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If you’re balding, it’s a lot harder to grow all your hair back than it is to stop your follicles from disappearing in the first place. Slow the erosion of your hairline with these five dermatologist-approved strategies.
1. Meditation and Exercise
In balding men, periods of rapid shedding are often brought on by stress. The reason? Stress floods your body with the hormone cortisol, and then other hormone levels fluctuate in response, says Melissa Piliang, M.D., a hair-loss expert at Cleveland Clinic
If you’re predisposed to balding, this can speed the process. To better control your stress, you might want to try traditional meditation or, if that’s not your thing, an active meditation regimen such as yoga or tai chi.
Or just commit to getting in better shape.
A 2015 study in PLOS One found that older men with a high level of cardio respiratory fitness release 42 percent less cortisol throughout the day than unfit men do. The stress hormone has been linked to all sorts of diseases.
Minoxidil (Rogaine) probably won’t restore what’s lost, but it can help you hold on to what’s left and even help you regrow a bit. The topical med increases bloodflow as well as oxygen and nutrient delivery to the follicle.
Liquid Rogaine can cause irritation and leave a greasy coating on your hair, so opt for the 5 percent foam, says Dr. Piliang.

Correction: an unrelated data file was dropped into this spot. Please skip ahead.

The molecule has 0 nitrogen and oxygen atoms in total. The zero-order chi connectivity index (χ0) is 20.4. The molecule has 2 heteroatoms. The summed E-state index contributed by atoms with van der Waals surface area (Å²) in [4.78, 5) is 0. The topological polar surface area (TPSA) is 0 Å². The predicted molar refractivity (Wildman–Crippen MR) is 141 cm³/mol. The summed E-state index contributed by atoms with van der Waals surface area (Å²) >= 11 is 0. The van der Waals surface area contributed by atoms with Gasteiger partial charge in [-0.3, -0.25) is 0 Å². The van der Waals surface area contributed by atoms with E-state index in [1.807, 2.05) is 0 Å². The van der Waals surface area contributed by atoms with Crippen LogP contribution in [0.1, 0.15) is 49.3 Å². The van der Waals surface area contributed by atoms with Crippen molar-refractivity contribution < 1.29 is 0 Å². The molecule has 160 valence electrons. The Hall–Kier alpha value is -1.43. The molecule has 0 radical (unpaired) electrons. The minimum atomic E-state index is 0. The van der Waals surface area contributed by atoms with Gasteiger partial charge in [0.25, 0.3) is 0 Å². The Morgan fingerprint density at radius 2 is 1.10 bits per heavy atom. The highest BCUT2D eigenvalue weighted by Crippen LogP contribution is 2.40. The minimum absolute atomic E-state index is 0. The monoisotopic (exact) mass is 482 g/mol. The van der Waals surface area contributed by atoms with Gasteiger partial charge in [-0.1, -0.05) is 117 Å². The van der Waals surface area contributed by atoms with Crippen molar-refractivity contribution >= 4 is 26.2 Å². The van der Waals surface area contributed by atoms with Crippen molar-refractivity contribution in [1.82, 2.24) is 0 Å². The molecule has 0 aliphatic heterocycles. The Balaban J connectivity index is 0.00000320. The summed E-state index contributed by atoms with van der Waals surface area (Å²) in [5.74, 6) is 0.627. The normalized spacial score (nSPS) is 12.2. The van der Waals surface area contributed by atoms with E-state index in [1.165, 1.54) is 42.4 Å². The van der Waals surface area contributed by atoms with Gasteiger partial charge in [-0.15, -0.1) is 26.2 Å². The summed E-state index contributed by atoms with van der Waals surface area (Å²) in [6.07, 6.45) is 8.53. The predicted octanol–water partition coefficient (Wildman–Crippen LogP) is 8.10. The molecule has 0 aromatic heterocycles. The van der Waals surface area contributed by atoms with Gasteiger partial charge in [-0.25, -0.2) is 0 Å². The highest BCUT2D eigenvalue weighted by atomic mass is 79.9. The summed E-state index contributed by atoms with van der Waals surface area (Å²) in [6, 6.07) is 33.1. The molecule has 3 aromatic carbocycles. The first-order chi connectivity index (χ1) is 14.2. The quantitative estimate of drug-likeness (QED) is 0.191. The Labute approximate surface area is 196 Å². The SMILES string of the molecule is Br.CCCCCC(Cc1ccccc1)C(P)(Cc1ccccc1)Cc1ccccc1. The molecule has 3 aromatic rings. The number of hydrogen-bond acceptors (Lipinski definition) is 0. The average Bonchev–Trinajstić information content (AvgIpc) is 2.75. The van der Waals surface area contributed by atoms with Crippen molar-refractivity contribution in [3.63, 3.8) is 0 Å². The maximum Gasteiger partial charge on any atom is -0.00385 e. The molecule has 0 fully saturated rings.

.Rub it into your scalp in the morning and again at night for the most benefit. Bonus: Unlike the oral medication finasteride (the other FDA-approved drug, sold as Propecia), minoxidil isn’t linked with erectile dysfunction or decreased libido.
3. Laser Devices
Besides minoxidil and finasteride, laser devices are the only other hair-loss treatment cleared by the FDA in recent years. The devices are sold as wands or Star Wars-worthy helmets for $200 to nearly $900.
In the largest study, published in 2014 in the American Journal of Clinical Dermatology, men who zapped their scalp three times a week saw a significant increase in hair density after 26 weeks.
One theory is that lasers have an antioxidant effect on hair follicles. But before you rush out to buy a six-pack of combs, understand that “hair growth” doesn’t necessarily mean “hair other people can see.”
You will likely feel it, though, which may have a placebo effect on your confidence.
4. Ketoconazole Shampoo
Swap your standard shampoo for a brand with 1 percent ketoconazole, such as Nizoral ($13 for 7 ounces, drugstore.com). Or ask your doctor to prescribe the 2 percent version.
“It’s marketed as an antidandruff ingredient, but there’s solid research ketoconazole is an anti-androgen,” says Dr. Piliang.
Anti-androgens block the conversion of testosterone to dihydrotestosterone, the hormone that shrinks hair follicles.
That’s how finasteride works too, but because ketoconazole is confined to the scalp, it doesn’t have the risk of negative sexual side effects, she says.
5. Vitamin D
A British Journal of Dermatology study reported that people with alopecia areata, an autoimmune disorder that causes hair loss, were three times as likely to be D deficient as those with healthy hair. “Vitamin D helps hair reset its growth phase,” explains Dr. Piliang.
To jumpstart your follicles, she recommends taking 2,000 IU a day of vitamin D3, especially in winter when you’re exposed to less sunlight.
But don’t try baking your bald spot in the sun to ramp up your vitamin D production. That might result in an even bigger problem.
“Men should be careful about sun exposure on a balding scalp, since it’s a common location for skin cancers,” Dr. Piliang warns.